What is packet
Every packet in every protocol has
Header (control information) and
Payload (user data) structure. The header has a protocol-specific structure: this ensures that the receiving host can correctly interpret the payload and handle the communication. The payload is the actual information. It could be something like part of an email message or the content of a file during a download.
Using the information in the header, the nodes involved in the communication can understand and use IP packets.
Most of the time, when people talk about layers, they think about OSI model. OSI model promoted the idea of a consistent model of protocol layers, defining interoperability between network devices and software.
Based on that we can think about seven layers (more here). What we need to know is, that each protocol has
payload. It goes from top to bottom. Every next layer is encapsulating the layer before in the form of payload.
If we look from 10.000 foot perspective, we can see only data packet. However, if we look at this closer, it's starting showing some interesting properties.
Every layer contains paylod in a form of
header+payload from previous layer. It means, that at the lowest level, we're looking at
(header + (header + (header + (header + payload))))
This kind of behavior happens to every packet sent by host. On the other side of pipeline, receiving host, needs to unpack all the information, with regards to correct layers.
Internet Protocol (IP)
IPv4 address consists of 4 bytes (octets). A dot delimits every octet in the address. Each byte (
2^8) can represent value 0 to 255.
Special use IPv4 addresses
RFC5735 describes IPv4 addresses, which cannot be assigned to host, due to its special use case. Common addresses, that are in use:
127.0.0.0/8 <-- host loopback address. 169.254.0.0/16 <-- communication between hosts, without DHCP server cannot be found. 192.168.0.0/16 <-- private networks.
Internet addresses are allocated by the InterNIC organization. The most common classes are A, B and C. D and E exist, but are not used by end users. Each of classes has different default subnet mask.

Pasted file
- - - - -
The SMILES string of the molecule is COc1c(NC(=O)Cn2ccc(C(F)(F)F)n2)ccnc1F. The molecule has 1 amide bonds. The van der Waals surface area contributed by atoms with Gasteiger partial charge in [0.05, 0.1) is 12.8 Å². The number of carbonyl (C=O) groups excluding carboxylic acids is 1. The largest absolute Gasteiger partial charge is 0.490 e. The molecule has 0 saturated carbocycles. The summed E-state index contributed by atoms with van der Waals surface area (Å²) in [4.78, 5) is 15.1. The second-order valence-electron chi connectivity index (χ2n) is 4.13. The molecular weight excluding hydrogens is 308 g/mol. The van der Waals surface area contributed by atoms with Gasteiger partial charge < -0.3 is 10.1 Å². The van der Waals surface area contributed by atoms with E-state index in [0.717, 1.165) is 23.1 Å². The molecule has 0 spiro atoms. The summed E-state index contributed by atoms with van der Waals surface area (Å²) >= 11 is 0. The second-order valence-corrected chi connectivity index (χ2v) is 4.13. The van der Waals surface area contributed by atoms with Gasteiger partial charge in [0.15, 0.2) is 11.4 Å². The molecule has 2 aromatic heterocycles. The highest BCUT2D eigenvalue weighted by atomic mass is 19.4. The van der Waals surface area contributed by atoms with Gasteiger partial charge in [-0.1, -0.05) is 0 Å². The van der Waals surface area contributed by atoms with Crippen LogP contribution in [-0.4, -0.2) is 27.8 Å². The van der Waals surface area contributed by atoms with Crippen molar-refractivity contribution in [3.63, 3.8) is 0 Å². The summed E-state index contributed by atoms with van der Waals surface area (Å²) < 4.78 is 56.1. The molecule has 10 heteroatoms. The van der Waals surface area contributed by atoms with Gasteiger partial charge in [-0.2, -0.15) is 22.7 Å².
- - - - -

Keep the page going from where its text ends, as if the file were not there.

- Class A: uses 255.0.0.0 (CIDR /8) and have
0-127as first octet,
- Class B: uses 255.255.0.0 (CIDR /16) and have
128-191as first octet,
- Class C: uses 255.255.255.0 (CIDR /24) and have
192-223as first octet.
- Class D: range
224-239as first octet, used for multicasting
- Class E: range
240-255as first octet, not available for general use, reserved for research purposes.
Subnet with all zeros is reserved for the referring to the network itself, while last address, all ones is used as broadcast address for the network. It means, that from network, two addresses are unavailable. In the world of CIDR,
/32, would be unusable, due to above requirement. That's why
RFC3021 created an exception. Network
/31 is usable for point-to-point links, while
/32 (single-host network) must be accessed by explicit routing rules, as there is no room in such a network for a gateway.
RFC3513 (obsolete now) and RFC4291 describes IPv6 addressing architecture. This version allows to address 2^128 devices (approximately 3.4*10^38). It's been introduced in December 1995, but still majority of Internet relies on IPv4. IPv6 is divided into two parts (each 64 bits): network identifier and interface identifier. Furthermore, the first 64 bits ends with a dedicated 16-bits space that can be used only for specifying a subnet.